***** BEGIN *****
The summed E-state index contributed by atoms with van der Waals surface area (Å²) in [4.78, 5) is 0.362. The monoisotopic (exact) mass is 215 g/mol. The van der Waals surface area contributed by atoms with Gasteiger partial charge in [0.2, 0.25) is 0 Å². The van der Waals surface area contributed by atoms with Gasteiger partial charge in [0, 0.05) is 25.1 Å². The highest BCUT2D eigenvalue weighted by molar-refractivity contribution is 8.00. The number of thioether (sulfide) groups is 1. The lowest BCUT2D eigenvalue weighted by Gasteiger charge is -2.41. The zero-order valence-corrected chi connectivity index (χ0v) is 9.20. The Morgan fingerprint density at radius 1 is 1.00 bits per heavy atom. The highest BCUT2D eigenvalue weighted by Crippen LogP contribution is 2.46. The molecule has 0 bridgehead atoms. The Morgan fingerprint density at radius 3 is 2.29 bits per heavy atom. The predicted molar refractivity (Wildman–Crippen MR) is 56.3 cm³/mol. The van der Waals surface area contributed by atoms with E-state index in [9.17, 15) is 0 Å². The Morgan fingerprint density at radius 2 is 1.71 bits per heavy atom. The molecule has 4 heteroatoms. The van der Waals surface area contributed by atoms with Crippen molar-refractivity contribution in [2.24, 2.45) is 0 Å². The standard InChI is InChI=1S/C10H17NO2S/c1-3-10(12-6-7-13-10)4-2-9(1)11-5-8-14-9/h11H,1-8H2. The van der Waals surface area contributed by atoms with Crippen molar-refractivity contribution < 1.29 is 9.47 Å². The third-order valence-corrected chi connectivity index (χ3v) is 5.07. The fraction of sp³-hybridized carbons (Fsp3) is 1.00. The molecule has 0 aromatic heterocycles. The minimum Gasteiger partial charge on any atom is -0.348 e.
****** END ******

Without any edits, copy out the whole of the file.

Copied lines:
The summed E-state index contributed by atoms with van der Waals surface area (Å²) in [4.78, 5) is 0.362. The monoisotopic (exact) mass is 215 g/mol. The van der Waals surface area contributed by atoms with Gasteiger partial charge in [0.2, 0.25) is 0 Å². The van der Waals surface area contributed by atoms with Gasteiger partial charge in [0, 0.05) is 25.1 Å². The highest BCUT2D eigenvalue weighted by molar-refractivity contribution is 8.00. The number of thioether (sulfide) groups is 1. The lowest BCUT2D eigenvalue weighted by Gasteiger charge is -2.41. The zero-order valence-corrected chi connectivity index (χ0v) is 9.20. The Morgan fingerprint density at radius 1 is 1.00 bits per heavy atom. The highest BCUT2D eigenvalue weighted by Crippen LogP contribution is 2.46. The molecule has 0 bridgehead atoms. The Morgan fingerprint density at radius 3 is 2.29 bits per heavy atom. The predicted molar refractivity (Wildman–Crippen MR) is 56.3 cm³/mol. The van der Waals surface area contributed by atoms with E-state index in [9.17, 15) is 0 Å². The Morgan fingerprint density at radius 2 is 1.71 bits per heavy atom. The molecule has 4 heteroatoms. The van der Waals surface area contributed by atoms with Crippen molar-refractivity contribution in [2.24, 2.45) is 0 Å². The standard InChI is InChI=1S/C10H17NO2S/c1-3-10(12-6-7-13-10)4-2-9(1)11-5-8-14-9/h11H,1-8H2. The van der Waals surface area contributed by atoms with Crippen molar-refractivity contribution < 1.29 is 9.47 Å². The third-order valence-corrected chi connectivity index (χ3v) is 5.07. The fraction of sp³-hybridized carbons (Fsp3) is 1.00. The molecule has 0 aromatic heterocycles. The minimum Gasteiger partial charge on any atom is -0.348 e.